New Delhi: Prime Minister Narendra Modi had exhorted even parties “without a president” to come for his all-party meeting today where the issue of ‘one nation, one election’ is to be discussed. (Catch LIVE Updates of Parliament Session Here)

However, reports say that many Opposition party chiefs are set to give the meeting a miss. While Congress has had everyone guessing as to its decision, party leader Gaurav Gogoi told ANI, “As far as I know our party is not attending the meeting.”

Among other senior leaders not attending is Delhi Chief Minister and Aam Aadmi Party chief Arvind Kejriwal. AAP leader Raghav Chadha will represent the party.

Dravida Munnetra Kazhagam President M K Stalin, Trinamool chief Mamata Banerjee and Telugu Desam Party chief N Chandrababu Naidu will also not attend the meeting.

Meanwhile, CPI General Secretary S Sudhakar Reddy will attend the meeting and so will NCP chief Sharad Pawar. The Left parties will reportedly oppose PM Modi’s idea of one nation, one election, saying that it increases the scope for Central intervention.

A leading daily claimed that senior Opposition leader felt that constituents of the United Progressive Alliance or those associated with the grouping were unhappy with the government’s invite to only the presidents of those parties represented in Parliament. It did not leave any scope for sending a representative.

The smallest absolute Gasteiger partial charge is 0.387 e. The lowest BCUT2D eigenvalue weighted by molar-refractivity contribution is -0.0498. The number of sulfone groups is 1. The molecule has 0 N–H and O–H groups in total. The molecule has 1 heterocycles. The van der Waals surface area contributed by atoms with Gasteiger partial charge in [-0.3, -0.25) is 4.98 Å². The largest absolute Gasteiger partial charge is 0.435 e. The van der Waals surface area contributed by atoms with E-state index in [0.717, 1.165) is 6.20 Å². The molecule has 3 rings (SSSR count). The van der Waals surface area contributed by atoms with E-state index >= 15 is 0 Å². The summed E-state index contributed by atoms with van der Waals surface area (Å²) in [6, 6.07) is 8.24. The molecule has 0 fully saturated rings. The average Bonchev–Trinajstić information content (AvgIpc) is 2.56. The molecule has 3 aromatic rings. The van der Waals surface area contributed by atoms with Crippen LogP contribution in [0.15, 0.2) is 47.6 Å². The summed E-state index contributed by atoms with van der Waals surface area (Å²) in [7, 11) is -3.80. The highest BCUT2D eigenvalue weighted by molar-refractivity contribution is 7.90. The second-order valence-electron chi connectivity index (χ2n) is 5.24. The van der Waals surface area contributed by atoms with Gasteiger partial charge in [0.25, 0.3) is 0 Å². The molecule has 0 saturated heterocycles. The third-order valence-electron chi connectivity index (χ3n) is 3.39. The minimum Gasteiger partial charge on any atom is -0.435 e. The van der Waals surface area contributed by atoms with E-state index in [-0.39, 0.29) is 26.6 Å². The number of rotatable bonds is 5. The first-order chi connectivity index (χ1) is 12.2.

Trinamool chief Banerjee, in a letter to Parliamentary Affairs Minister Pralhad Joshi, sought a white paper from the Government, especially if it wanted “concrete suggestions”.

The DMK said Stalin had “prior commitments” so he wouldn’t come for the meeting. The party is opposed to the PM’s idea. Banerjee also claimed the parties were given too little time to respond.

“A proper response on such a sensitive and serious subject like the ‘one country, one election’ in such a short time would not do justice to the subject it deserves,” she wrote. Other Opposition leaders have not given reasons for not attending.

At an all-party meeting on Sunday, the PM had said he wanted a debate on ‘one nation, one election’, saying a lot of time, energy and money was spent on holding elections as each state goes to the polls at different times.